Improving fertility and seed set in Chrysanthemum


Improving fertility and seed set in Chrysanthemum

Chrysanthemum is the second most important cutflower in the world, with The Netherlands as one of the leading countries in breeding chrysanthemum varieties. Improving the breeding efficiency in Chrysanthemum has proven rather difficult because of its (segmentalallo) hexaploid outcrossing nature.

Furthermore, so-called decorative chrysanthemums are popular nowadays, but the majority of these varieties suffer from (partial) male or female sterility. Hence, it is difficult to get enough seeds from crossings of these flower types and colors, resulting at best in small populations to select from. Recent advances in genomics and molecular biology provide breeding tools to solve these problems and to accelerate genetic gains. We aim to understand the relation between the development of the flower and seed set in the composite Chrysanthemum and to develop tools to optimize breeding.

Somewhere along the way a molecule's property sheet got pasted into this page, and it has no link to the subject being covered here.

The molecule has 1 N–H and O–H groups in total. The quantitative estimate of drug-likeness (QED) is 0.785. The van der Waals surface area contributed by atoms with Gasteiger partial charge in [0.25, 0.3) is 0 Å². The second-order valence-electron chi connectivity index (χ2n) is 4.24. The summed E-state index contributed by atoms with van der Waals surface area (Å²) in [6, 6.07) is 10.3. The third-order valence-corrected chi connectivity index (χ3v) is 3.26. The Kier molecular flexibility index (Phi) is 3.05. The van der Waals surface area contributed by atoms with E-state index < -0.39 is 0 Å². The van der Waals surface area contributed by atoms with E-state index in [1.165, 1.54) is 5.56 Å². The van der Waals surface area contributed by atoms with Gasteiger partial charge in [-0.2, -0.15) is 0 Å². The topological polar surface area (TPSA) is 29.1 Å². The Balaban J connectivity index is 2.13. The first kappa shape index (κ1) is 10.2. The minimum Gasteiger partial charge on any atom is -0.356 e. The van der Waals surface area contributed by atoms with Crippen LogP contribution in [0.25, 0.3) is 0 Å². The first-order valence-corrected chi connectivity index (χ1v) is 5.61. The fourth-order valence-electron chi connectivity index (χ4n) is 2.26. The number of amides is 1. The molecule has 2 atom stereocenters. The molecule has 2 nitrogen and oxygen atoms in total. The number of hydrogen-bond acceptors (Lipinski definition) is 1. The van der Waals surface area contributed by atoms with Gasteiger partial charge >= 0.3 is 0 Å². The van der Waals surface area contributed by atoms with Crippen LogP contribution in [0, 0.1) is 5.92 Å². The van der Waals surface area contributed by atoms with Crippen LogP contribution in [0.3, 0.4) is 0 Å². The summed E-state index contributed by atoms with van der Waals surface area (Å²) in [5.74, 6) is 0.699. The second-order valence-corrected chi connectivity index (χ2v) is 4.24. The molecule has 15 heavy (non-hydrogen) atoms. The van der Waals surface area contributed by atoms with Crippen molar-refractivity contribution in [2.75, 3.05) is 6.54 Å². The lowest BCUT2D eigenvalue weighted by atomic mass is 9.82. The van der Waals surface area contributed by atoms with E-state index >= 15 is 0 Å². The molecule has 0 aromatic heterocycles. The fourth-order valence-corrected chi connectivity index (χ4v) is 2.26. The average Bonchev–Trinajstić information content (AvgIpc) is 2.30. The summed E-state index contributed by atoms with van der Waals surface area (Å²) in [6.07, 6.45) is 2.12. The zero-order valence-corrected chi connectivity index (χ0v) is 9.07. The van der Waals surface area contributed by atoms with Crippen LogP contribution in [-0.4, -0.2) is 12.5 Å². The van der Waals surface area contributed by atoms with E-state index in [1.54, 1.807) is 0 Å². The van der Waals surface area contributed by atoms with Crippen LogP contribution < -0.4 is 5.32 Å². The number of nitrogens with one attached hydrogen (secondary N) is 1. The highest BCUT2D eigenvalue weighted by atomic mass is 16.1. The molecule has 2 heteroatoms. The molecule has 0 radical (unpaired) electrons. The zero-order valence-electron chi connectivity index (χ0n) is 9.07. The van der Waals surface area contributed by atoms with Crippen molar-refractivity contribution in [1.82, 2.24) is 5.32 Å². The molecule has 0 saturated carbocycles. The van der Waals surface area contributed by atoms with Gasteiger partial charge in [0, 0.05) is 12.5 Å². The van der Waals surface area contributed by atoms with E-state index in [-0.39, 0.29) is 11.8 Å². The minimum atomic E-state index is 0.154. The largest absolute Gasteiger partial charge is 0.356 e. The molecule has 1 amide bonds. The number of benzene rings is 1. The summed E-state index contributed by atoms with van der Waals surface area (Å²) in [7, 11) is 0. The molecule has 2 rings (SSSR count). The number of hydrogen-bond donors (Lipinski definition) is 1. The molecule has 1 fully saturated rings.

In general, research on flower development is done in Arabidopsis, Antirrhinum and Petunia, and much less is known about flower development in composites. Most knowledge in composites derives from research in Gerbera, and these studies have focused on floral organ specification and outgrowth, and not on seed set. Novel in this project is that we will study the relation between flower shape (ray- disc flowers) and reproductive organ development. We aim to identify genes that play a role in reproductive organ development, and fertility, followed by detailed functional analyses of the selected genes. The results will be of fundamental interest, both for understanding flower development in composites, such as Chrysanthemum, as to develop knowledge about the relationship between reproductive organ development and seed set in flowering plants. In addition, we aim to translate the results on diploid wild Chrysanthemum members, which have an excellent fertility, to the commercial hexaploid varieties, and develop tools that are useful for research in polyploid species in general. Altogether, the activities in this project will have impact far beyond the ornamental Chrysanthemum, because many important food crops, such as lettuce and chicory are composites, and breeding of these species will benefit from the knowledge and tools generated in this project.